When looking for a new employee, many store owners tell me the best “help-wanted” ad begins with a good job description rather than just listing the job title or name of the business. It doesn’t have to be long or detailed; some of the best we’ve seen are no more than a list, numbered in order of importance—1 through 10—a brief description of what the employee is to do. The job description is attached to the application form and is required reading before the applicant can apply for the job. Some retailers even require the applicant to sign the job description before filling out the application to signify that the applicant understands the job description and is able to fulfill it. The next part of the application process is unique to the most successful businesses. Rather than the owner or manager interviewing the applicant, two of the best employees are assigned the responsibility of individually and collectively conducting the interview. Experience has shown that by having employees conduct the interview, the candidate is likely to ask more questions and receive more believable answers. When the owner or manager conducts the interview, they sometimes overlook potential weaknesses of the candidate. This is especially true if the owner or manager is working hours that would traditionally be covered by the new employee. RetailerNOWmag.com

Another benefit of having the best employees conduct the interviews is that they show a strong ability to find candidates who more closely duplicate the skills of the better employees. The employees conducting the interview are also looking for an employee they will like and want to work with. There’s also the advantage of performing the interview to show the boss their managerial skills. Once you’ve hired the new employee, the next challenge is making sure they fit in and stay on the job. If a person is going to leave a job, they will most likely do so within the first 90 days. The other downside of this statistic is knowing your business will spend 40 to 60 percent of a year’s wages before you’ve developed a productive employee. Looking again to our successful businesses, many of them assign a coach to the new employee. It’s the responsibility of the coach to mentor, answer questions, and develop a friendship with the new employee. You can incentivize a coach by rewarding them when the new employee has successfully completed a six-month job review. Some of the most popular rewards have been two weekends off with pay, a week off with pay, or a cash bonus of one week’s pay. Of course, some of you will say this is an expensive price to pay for a new employee; but after you’ve gone through three or four employees within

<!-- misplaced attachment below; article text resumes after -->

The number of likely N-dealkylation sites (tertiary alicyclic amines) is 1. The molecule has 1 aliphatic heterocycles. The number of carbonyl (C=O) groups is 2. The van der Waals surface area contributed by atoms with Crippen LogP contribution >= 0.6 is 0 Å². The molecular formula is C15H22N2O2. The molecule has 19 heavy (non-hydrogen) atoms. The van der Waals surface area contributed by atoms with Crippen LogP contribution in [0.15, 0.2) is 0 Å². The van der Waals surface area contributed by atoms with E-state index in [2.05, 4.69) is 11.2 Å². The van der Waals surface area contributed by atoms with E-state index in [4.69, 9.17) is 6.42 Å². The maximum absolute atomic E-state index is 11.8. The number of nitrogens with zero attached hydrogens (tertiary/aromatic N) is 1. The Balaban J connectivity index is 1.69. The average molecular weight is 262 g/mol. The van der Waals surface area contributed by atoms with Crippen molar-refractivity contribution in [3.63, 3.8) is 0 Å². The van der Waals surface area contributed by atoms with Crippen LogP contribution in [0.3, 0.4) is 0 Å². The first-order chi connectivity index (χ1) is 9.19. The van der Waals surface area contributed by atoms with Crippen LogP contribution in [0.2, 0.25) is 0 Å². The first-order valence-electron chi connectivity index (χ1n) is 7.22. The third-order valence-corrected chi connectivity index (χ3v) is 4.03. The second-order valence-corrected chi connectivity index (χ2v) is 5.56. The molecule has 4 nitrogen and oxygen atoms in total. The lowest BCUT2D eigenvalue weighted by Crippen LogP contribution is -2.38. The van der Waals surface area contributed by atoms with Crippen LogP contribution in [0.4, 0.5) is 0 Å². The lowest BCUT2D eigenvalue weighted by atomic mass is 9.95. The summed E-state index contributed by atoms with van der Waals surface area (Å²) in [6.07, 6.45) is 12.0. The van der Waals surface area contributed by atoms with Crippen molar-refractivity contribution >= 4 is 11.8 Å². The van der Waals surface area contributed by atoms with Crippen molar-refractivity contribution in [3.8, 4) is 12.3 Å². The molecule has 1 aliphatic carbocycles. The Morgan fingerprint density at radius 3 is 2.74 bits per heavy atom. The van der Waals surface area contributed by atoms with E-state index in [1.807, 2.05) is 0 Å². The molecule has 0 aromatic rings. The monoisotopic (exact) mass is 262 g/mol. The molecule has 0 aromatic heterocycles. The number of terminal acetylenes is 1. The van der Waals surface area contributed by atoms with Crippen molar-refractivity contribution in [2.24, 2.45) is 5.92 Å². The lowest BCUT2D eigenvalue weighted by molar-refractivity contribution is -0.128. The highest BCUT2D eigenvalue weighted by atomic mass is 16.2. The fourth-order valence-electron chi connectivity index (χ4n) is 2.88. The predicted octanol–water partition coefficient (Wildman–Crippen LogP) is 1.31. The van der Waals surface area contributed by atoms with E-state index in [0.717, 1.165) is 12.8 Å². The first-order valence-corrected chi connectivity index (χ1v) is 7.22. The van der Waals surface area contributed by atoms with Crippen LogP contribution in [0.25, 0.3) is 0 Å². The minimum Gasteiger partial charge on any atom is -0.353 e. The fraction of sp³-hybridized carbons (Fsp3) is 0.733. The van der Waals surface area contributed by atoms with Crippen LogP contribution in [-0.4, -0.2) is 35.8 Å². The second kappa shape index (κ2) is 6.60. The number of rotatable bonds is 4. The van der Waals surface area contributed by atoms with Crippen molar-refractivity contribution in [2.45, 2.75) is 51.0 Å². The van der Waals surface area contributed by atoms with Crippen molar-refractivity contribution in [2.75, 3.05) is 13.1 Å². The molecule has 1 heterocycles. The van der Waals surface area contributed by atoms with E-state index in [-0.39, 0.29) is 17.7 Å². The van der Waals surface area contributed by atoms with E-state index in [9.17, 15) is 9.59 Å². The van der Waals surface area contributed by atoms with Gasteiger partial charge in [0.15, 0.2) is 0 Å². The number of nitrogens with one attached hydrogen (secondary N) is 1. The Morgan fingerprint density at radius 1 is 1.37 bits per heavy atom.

HIRING: ANOTHER VIEW Former General Electric CEO Jack Welch says making a new hire can be as easy as 1-2-3. As in 1. Integrity, 2. Intelligence and 3. Maturity. “People with integrity tell the truth and they keep their word,” he writes in his book Winning. “They take responsibility for past actions, admit mistakes, and fix them.” On intelligence, Welch makes it clear he’s not necessarily looking for education, but rather “a strong dose of intellectual curiosity, with a breadth of knowledge to work with or lead other smart people in today’s complex world.” As for maturity, Welch says it has nothing to do with age; rather it’s a sense that the person “can withstand the heat, handle stress and setbacks, and alternatively, when those wonderful moments arrive, enjoy success with equal parts of joy and humility.” Only if candidates pass those three acid tests does he begin to evaluate what he calls “the four Es.” They are: